This park has something for everyone! The main hiking trail – Pepin Brook Loop – is a 3km route that winds through the park. When you reach the eastern edge you can choose to continue along the Pepin Brook Loop, or veer left up a path towards Lefeuvre road. If you choose the latter you will connect up with the Rock-N-Horse Trail, a popular spot for horseback riding.
This week’s photo challenge – to highlight the structure of something often overlooked. I think that fungi probably fit into this category.
I came upon this particular specimen on a recent walk. I think that its structure is quite beautiful – with its symmetric “wings” in shades of green and brown. Like a butterfly that is ready to take flight.
Next time you take a walk, don’t forget to look down. You never know what fascinating features might be hiding in plain sight.
Photo Challenge – Structure
This wonderful wetland park, in the middle of Surrey, has a lot to offer the urban explorer who appreciates green space. The centerpiece of this park is, of course, the lake for which it is named.
Dogs are also frequent visitors to the park (though owners are asked to keep them out of the water due to the sensitive marine habitat).
Surrounding the lake is a well-groomed trail. The strategically placed benches welcome visitors to sit and stay awhile. Be warned though! At the north end of the park it pays to stay alert for stray golf balls from the neighbouring golf course. Fore!
As you make your way past the lake, you come to a decision point. Should you go left or should you go right? Well, you can’t go wrong with your choice as this is the entrance to a 1.5km loop. About 1/3 of the loop takes you through an open grassland area. You’re advised to look skyward during this part of the trail as you are likely to see more of the birds who call the park home.
There are also many interesting things to see closer to the ground. The flowers found along the edge of the path appear to be unintentional; perhaps transplanted by the bees who work here.
The other part of the trail leads through a forested space which is a welcome relief on a hot, sunny day.
During the recent BC Day holiday, we decided to check out Lighthouse Park in West Vancouver. Apparently we weren’t the only ones with this brilliant idea. Fortunately, we managed to find a parking spot at about the same time we were getting ready to switch to our plan B (which was a good thing considering we didn’t actually have a plan B).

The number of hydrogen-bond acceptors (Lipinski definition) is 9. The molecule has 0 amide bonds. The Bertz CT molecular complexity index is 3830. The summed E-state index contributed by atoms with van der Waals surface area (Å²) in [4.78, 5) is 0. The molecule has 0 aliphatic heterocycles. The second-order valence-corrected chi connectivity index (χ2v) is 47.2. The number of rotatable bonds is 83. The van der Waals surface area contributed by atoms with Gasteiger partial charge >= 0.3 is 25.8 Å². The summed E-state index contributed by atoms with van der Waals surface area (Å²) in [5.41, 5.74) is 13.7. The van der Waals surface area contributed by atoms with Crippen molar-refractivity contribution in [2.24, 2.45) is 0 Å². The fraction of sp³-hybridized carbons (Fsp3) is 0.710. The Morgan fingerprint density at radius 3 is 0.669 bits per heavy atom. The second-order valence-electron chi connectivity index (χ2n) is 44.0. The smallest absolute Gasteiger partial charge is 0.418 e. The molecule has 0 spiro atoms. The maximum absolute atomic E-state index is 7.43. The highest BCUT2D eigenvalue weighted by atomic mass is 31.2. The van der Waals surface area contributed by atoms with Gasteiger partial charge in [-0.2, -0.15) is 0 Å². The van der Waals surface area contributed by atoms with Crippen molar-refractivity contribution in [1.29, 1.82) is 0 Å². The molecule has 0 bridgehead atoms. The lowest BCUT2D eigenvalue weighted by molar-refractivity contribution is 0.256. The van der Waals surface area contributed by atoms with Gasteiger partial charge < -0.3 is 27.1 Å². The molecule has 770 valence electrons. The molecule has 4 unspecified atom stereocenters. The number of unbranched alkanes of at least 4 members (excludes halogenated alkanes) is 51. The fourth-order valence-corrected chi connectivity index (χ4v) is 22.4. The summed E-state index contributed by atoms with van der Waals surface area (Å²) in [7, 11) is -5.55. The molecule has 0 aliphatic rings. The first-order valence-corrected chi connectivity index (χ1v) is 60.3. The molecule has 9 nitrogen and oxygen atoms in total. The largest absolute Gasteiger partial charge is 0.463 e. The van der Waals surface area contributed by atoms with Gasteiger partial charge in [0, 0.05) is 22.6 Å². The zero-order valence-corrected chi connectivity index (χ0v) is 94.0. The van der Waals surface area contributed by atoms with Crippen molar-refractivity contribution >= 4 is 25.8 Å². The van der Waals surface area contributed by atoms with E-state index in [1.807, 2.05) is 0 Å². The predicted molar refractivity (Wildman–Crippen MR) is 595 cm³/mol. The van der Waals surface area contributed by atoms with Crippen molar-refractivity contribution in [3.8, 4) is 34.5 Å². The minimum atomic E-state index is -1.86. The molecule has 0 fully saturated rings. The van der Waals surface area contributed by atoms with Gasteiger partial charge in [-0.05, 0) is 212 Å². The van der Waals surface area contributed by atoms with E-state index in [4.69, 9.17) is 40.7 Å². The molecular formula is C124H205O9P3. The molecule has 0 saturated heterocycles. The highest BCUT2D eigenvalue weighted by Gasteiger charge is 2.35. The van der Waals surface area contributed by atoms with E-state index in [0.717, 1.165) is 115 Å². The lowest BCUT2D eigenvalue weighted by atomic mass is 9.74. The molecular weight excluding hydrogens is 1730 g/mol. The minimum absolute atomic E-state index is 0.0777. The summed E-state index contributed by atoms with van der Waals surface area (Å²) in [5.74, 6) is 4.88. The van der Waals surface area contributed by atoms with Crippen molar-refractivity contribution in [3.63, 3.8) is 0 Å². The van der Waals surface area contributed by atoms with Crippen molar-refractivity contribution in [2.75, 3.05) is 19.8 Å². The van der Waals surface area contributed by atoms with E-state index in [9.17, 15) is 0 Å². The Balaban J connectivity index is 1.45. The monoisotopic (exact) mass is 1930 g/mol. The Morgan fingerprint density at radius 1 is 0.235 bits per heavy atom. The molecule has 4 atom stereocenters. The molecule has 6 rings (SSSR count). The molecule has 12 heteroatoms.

After a quick read of the park’s information board, we decided we would head straight down the main trail towards the Point Atkinson Lighthouse. Although we expected the lighthouse to be the main attraction, the walk down the trail was nothing short of spectacular. Centuries old trees, and massive granite boulders, form natural boundaries along the path that gently winds downhill towards the Burrard Inlet.
The next surprise was the multi-coloured Arbutus trees. Such a contrast from the Douglas Firs, Western Redcedars and Western Hemlocks.
The trees eventually give way to a spectacular shoreline. The giant boulders provide a wonderful vantage point to enjoy a panoramic view of Vancouver. From here you can see all the way from Stanley Park to the University of British Columbia. The view on this day was hampered by a smokey haze from distant forest fires, though it was still pretty amazing!
We finally we made our way over to our original destination point – the Point Atkinson Lighthouse. This 100+ year-old structure, that stands 60 feet tall, is still in operation today.
From the forest floor
Delicately breaking through
Wanting to blend in
The Maplewood Conservation Area is easy to miss if you aren’t expressly looking for it. This 96 hectare gem, managed by the Wild Bird Trust of BC, is tucked between the Dollarton Highway and the Burrard Inlet.
It seemed to be relatively quiet on the day we visited “the mudflats” (as it is known to many of the locals). With the exception of a few bird watchers, we felt like we had the place all to ourselves. To our right, as we headed toward the entrance to the trail area, we were greeted by an ironic public art installation – From Shangri-la to Shangri-la. Artist Kevin Lum’s creation pays homage to the squatter’s shacks that once dotted the local shoreline. The original shacks, many of which were homes to artists and writers, were burned to the ground in the early 1970s by the District of North Vancouver.
From Shangri-la to Shangri-La ~ Artist Kevin Lum
It was just a short walk down the trail to the waterfront.
While the waterfront views were amazing, we also managed to find some interesting inland sights.